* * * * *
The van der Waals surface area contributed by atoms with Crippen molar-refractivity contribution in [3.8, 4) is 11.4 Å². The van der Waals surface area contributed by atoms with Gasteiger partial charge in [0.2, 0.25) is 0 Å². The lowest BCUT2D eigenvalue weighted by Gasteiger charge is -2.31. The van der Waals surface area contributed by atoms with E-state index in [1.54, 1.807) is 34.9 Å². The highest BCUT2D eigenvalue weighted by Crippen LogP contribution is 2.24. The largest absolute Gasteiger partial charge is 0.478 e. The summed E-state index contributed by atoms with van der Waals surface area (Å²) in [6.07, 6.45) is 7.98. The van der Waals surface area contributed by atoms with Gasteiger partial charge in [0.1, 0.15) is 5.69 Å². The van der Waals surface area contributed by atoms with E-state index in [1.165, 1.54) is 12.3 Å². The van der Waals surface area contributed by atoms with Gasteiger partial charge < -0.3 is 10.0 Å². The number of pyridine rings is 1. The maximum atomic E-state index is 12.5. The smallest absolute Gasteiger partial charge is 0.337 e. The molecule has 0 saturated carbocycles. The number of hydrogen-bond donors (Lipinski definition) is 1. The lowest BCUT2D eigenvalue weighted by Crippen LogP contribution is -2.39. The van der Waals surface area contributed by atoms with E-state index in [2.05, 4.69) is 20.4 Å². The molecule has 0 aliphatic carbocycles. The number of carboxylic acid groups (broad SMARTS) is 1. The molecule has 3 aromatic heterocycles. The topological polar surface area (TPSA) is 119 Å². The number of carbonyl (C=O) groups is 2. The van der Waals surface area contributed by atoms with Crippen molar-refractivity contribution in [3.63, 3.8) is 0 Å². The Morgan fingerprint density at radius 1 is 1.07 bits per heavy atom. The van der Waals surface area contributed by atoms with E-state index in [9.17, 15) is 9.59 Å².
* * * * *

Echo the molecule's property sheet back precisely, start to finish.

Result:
The van der Waals surface area contributed by atoms with Crippen molar-refractivity contribution in [3.8, 4) is 11.4 Å². The van der Waals surface area contributed by atoms with Gasteiger partial charge in [0.2, 0.25) is 0 Å². The lowest BCUT2D eigenvalue weighted by Gasteiger charge is -2.31. The van der Waals surface area contributed by atoms with E-state index in [1.54, 1.807) is 34.9 Å². The highest BCUT2D eigenvalue weighted by Crippen LogP contribution is 2.24. The largest absolute Gasteiger partial charge is 0.478 e. The summed E-state index contributed by atoms with van der Waals surface area (Å²) in [6.07, 6.45) is 7.98. The van der Waals surface area contributed by atoms with Gasteiger partial charge in [0.1, 0.15) is 5.69 Å². The van der Waals surface area contributed by atoms with E-state index in [1.165, 1.54) is 12.3 Å². The van der Waals surface area contributed by atoms with Gasteiger partial charge < -0.3 is 10.0 Å². The number of pyridine rings is 1. The maximum atomic E-state index is 12.5. The smallest absolute Gasteiger partial charge is 0.337 e. The molecule has 0 saturated carbocycles. The number of hydrogen-bond donors (Lipinski definition) is 1. The lowest BCUT2D eigenvalue weighted by Crippen LogP contribution is -2.39. The van der Waals surface area contributed by atoms with E-state index in [2.05, 4.69) is 20.4 Å². The molecule has 0 aliphatic carbocycles. The number of carboxylic acid groups (broad SMARTS) is 1. The molecule has 3 aromatic heterocycles. The topological polar surface area (TPSA) is 119 Å². The number of carbonyl (C=O) groups is 2. The van der Waals surface area contributed by atoms with Crippen molar-refractivity contribution in [3.63, 3.8) is 0 Å². The Morgan fingerprint density at radius 1 is 1.07 bits per heavy atom. The van der Waals surface area contributed by atoms with E-state index in [9.17, 15) is 9.59 Å².